Friday, June 25, 2010

The Secret Life of Oxiana

Ukrainian pop diva Natasha Koroleva left her husband, the Russian singer-songwriter Igor Nikolayev, for a male stripper called Tarzan who was largely made up of seaweed and several boar carcasses.

Nikolayev didn't even pause to wipe breakfast off his silvery moustache, but departed at once to take command of the 201st Gatchina Twice Red Banner Motor-Rifle Division of the Armed Forces of the Russian Federation, stationed at the time in distant Tajikistan.

This Rorschach horror of glaciers and dung pits, wedged sourly between Afghanistan and the Semipalatinsk Nuclear Testing Range, was emerging from 70 years of Soviet literacy, pavements and buttons into the awareness that its Afghan neighbours had spent the intervening period cheerily hacking off one another's heads and using them for mountain-top semaphore. It was time to catch up.

The 201st (Gatchina Twice Red Banner) Motor-Rifle Division had spent the 50 years since its glory days in the Second World War watching with dismay as non-Slavs basked in the benefits of Soviet bounty without having their geography, economy and womenfolk repeatedly ransacked, Berlin style. It was time to catch up.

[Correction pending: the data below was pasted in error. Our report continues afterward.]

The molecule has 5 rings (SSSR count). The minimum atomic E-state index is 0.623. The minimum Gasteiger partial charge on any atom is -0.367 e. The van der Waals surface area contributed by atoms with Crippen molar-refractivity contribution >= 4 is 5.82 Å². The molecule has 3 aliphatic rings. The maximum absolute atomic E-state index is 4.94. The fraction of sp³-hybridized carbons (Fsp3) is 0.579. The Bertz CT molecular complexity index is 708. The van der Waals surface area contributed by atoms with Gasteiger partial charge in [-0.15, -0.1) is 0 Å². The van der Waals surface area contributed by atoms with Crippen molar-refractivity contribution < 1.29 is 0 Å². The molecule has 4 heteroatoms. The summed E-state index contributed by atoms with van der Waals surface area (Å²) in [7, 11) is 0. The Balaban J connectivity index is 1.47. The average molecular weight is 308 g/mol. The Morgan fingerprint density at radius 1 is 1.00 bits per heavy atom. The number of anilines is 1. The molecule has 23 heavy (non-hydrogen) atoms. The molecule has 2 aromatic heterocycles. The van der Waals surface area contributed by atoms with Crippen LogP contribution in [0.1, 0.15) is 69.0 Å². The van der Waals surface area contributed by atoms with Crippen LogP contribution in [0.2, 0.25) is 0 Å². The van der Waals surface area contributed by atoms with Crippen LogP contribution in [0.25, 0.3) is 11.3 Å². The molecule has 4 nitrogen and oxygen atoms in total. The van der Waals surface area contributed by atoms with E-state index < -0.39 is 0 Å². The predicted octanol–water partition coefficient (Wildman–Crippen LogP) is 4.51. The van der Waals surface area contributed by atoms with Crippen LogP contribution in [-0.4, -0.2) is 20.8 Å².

Enter President Boris Yeltsin, who raised his face from a bucket of vodka jellies long enough to send this band of fighting, drinking demolition men down Tajikistan way to teach the sense-starved trainee-Iranian locals some manners.

The Tajik civil war, and the cultural fissures that lay beneath, is a complex matter than can best be summed up thus:

  • The paleo-Communist government of Tajikistan was a bootleg recording of a live Mariah Carey concert.

  • The armed Islamic opposition was a teenage girl singing along to said concert with a fucked Walkman on a hot train, stranded at points near Swindon.

  • The 201st Motor-Rifle Division was a snarl of Cardiff City supporters on said train, returning home from a thrashing at Brentford. And the buffet car's closed.

This was the mess that Igor Nikolayev came to sort out. On arrival in Dushanbe, the country's capital and chief limb repository, he headed for the cunningly-named Hotel Tajikistan, where the 201st had set up an impromptu rest and recreation facility on, and often through, the first and second floors.

Here's a description by a Foreign Office diplomat visiting the British embassy, which then shared the hotel with the 201st:

"Breakfast was served in the basement and sometimes passed without incident, as the men of the 201st generally swung out of their companions at about ten. They descended for a brunch of roast ibex and fermented grain before touching up the décor with their Kalashnikovs. Their involuntary bedmates were perspiring enough by lunchtime to slip their leathren bonds and flee for the entrance, only to find that the 201st were using the central stairwell for heavy artillery practice. I dined elsewhere." (Daniel Thornton, "The Tajik Helix", Callard & Bowser, London, 2004, p.69)